While in the Sierra Maestra Mountain Range Castro persisted against Batista’s rule with a new approach, relying on Guerilla tactics and waiting for increased public support. Castro achieved popularity by utilising the anti-government media outlets, such as the pirate radio to create the image of Castro as the legitimate leader to unite all anti-Batista forces. To enhance his public opinion Castro also promised land reforms and the implementation of a democratic constitution upon Batista’s defeat. Castro in sighted mass public demonstrations against Batista’s regime in urban areas; these demonstrations were quelled by government troops through the use of lethal force, further degrading the public view of Batista. Castro’s popularity grew internationally when the “underground” radio station organised an interview between Castro and the New York Times. Following Batista’s falling popularity and his crimes against demonstrators, America withdrew her support of the regime and due to his heightened popularity Castro now had the means to overthrow Batista and within 5 months of the US withdrawing her support Batista had fled Cuba for the Dominican Republic. Demonstrating Castro’s resilience in the face of adversity and defeat and his means of seizing power.

During the lead up to the success of the revolution Castro had already began measures to ensure he would maintain control; the image the media was creating pre revolution was only the beginning, post revolution, following the fedralisation of the media Castro was presented as the savior of Cuba, fighting off the capitalist pigs of the United States. Castro also took measures to deter any further revolutionary action by instilling fear into Cuban society through the mock-trials and executions or imprisonment of the remnants of Batista’s regime, presenting a warning to anyone that defies Castro and his regime. However not all of Castro’s means of maintaining power resembled a dictatorship, Castro did increase public living standards, focusing the economy, increasing healthcare and education across the nation, bringing about a happier Cuba under Castro’s regime. By appeasing the nation, Castro was able to postpone democratic elections indefinitely without public uproar and thus ensure the continuation of his grasp of power.

Following Castro’s struggles in the overthrow of Batista his problems did not end, Castro faced a undeveloped economy, large scale emigration and heighten international tensions between Cuba, the United States and the Soviet Union, in which he would have to pick a side. Arrogance lead Castro to believe he could solve all of Cuba’s problems without advise, following the fall of international sugar prices Cuba’s economy crashed and once more Castro believed he could save Cuba, coming up with a series of “golden bullet” solutions to the crisis. This included implementation of economic schemes to increase sugar production with unrealistic goals that could not be achieved, a series of coffee plantations in and around Havana and even the genetic modification of cattle to create the “F1” cow, all of these solutions failed dismally at renewing Cuba’s economy and Castro would have to rely upon foreign intervention to save Cuba. Due to these failures and Castro’s ever harshening regime many Cuban’s felt their quality of life would be better abroad, many left for the United States and with the increased emigration rates, the economy continued to falter. Castro came to power following World War II and on the brink of the Cold War, Cuba being so closely positioned to the United States would naturally be forced to have some involvement with the war, either pro US or pro Soviet. Castro choose the Soviet bloc as they offered to assist in his economy and would support his Communist regime, the repercussions of this decision have created many issues for Cuba in the following decades, with the US maintaining a grudge against Cuba, enforcing an economic embargo on Cuba and a larger issue still for Castro was the lengths the American Central Intelligence Agency went to assassinate him. Castro became a victim to his own propaganda, believing he was the only savior for Cuba and this belief directly lead to the issues both him and the nation of Cuba would face following the revolution.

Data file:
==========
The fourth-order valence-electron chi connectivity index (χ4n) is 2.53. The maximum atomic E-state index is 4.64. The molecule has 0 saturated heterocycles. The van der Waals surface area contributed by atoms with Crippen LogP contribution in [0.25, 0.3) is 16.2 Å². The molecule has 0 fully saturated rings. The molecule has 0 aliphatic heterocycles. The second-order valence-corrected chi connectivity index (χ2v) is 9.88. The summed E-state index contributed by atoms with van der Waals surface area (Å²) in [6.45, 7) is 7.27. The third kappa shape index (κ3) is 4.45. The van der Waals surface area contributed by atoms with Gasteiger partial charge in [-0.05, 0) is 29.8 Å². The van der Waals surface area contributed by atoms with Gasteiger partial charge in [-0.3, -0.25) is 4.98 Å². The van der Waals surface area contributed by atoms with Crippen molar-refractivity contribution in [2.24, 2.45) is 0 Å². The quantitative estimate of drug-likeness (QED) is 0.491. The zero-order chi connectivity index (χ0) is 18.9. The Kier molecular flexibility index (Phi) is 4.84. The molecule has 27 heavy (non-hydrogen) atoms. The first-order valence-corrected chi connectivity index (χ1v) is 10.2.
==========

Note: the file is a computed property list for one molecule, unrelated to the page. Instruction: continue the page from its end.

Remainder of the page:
In final analysis Castro relied upon the instability of the regime before him to acquire power, he was able to maintain this power through the establishment of a dictatorship that would extol him and insight fear into those who question his authority. However Castro did face many issues both in coming to power, pre-revolution and maintain power, post-revolution and it was only through the unification of Cuba under his name and the Cuban peoples belief in Castro that his rule sustained.…...